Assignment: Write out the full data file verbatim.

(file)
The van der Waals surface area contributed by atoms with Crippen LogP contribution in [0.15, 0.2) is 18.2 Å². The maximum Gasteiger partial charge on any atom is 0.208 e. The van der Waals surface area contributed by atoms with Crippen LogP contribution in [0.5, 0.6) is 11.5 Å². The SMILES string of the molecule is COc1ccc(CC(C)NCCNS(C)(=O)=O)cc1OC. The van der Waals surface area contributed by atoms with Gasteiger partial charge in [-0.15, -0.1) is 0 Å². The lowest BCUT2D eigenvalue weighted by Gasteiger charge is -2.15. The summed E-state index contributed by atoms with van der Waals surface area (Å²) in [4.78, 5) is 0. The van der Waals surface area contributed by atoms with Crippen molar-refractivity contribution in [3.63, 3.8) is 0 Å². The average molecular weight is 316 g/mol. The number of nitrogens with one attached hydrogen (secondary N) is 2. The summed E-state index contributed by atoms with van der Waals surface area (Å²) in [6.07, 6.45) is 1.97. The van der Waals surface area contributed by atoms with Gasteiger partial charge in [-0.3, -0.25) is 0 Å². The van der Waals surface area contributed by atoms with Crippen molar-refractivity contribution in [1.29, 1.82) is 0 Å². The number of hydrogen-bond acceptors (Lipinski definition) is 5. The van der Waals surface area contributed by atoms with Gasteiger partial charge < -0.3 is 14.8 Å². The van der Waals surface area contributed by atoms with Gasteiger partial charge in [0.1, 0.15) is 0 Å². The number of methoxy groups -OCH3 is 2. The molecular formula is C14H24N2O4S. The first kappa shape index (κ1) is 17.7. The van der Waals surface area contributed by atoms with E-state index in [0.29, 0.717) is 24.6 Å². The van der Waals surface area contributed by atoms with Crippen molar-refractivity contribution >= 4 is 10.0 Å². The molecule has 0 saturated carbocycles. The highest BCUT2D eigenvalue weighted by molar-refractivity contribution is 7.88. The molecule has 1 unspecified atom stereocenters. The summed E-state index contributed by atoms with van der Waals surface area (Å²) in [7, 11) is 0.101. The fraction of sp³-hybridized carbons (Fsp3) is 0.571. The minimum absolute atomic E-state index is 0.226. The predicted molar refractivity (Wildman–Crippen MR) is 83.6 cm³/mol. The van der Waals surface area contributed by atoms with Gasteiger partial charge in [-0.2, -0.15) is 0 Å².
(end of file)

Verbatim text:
The van der Waals surface area contributed by atoms with Crippen LogP contribution in [0.15, 0.2) is 18.2 Å². The maximum Gasteiger partial charge on any atom is 0.208 e. The van der Waals surface area contributed by atoms with Crippen LogP contribution in [0.5, 0.6) is 11.5 Å². The SMILES string of the molecule is COc1ccc(CC(C)NCCNS(C)(=O)=O)cc1OC. The van der Waals surface area contributed by atoms with Gasteiger partial charge in [-0.15, -0.1) is 0 Å². The lowest BCUT2D eigenvalue weighted by Gasteiger charge is -2.15. The summed E-state index contributed by atoms with van der Waals surface area (Å²) in [4.78, 5) is 0. The van der Waals surface area contributed by atoms with Crippen molar-refractivity contribution in [3.63, 3.8) is 0 Å². The average molecular weight is 316 g/mol. The number of nitrogens with one attached hydrogen (secondary N) is 2. The summed E-state index contributed by atoms with van der Waals surface area (Å²) in [6.07, 6.45) is 1.97. The van der Waals surface area contributed by atoms with Gasteiger partial charge in [-0.3, -0.25) is 0 Å². The van der Waals surface area contributed by atoms with Crippen molar-refractivity contribution in [1.29, 1.82) is 0 Å². The number of hydrogen-bond acceptors (Lipinski definition) is 5. The van der Waals surface area contributed by atoms with Gasteiger partial charge < -0.3 is 14.8 Å². The van der Waals surface area contributed by atoms with Gasteiger partial charge in [0.1, 0.15) is 0 Å². The number of methoxy groups -OCH3 is 2. The molecular formula is C14H24N2O4S. The first kappa shape index (κ1) is 17.7. The van der Waals surface area contributed by atoms with E-state index in [0.29, 0.717) is 24.6 Å². The van der Waals surface area contributed by atoms with Crippen molar-refractivity contribution >= 4 is 10.0 Å². The molecule has 0 saturated carbocycles. The highest BCUT2D eigenvalue weighted by molar-refractivity contribution is 7.88. The molecule has 1 unspecified atom stereocenters. The summed E-state index contributed by atoms with van der Waals surface area (Å²) in [7, 11) is 0.101. The fraction of sp³-hybridized carbons (Fsp3) is 0.571. The minimum absolute atomic E-state index is 0.226. The predicted molar refractivity (Wildman–Crippen MR) is 83.6 cm³/mol. The van der Waals surface area contributed by atoms with Gasteiger partial charge in [-0.2, -0.15) is 0 Å².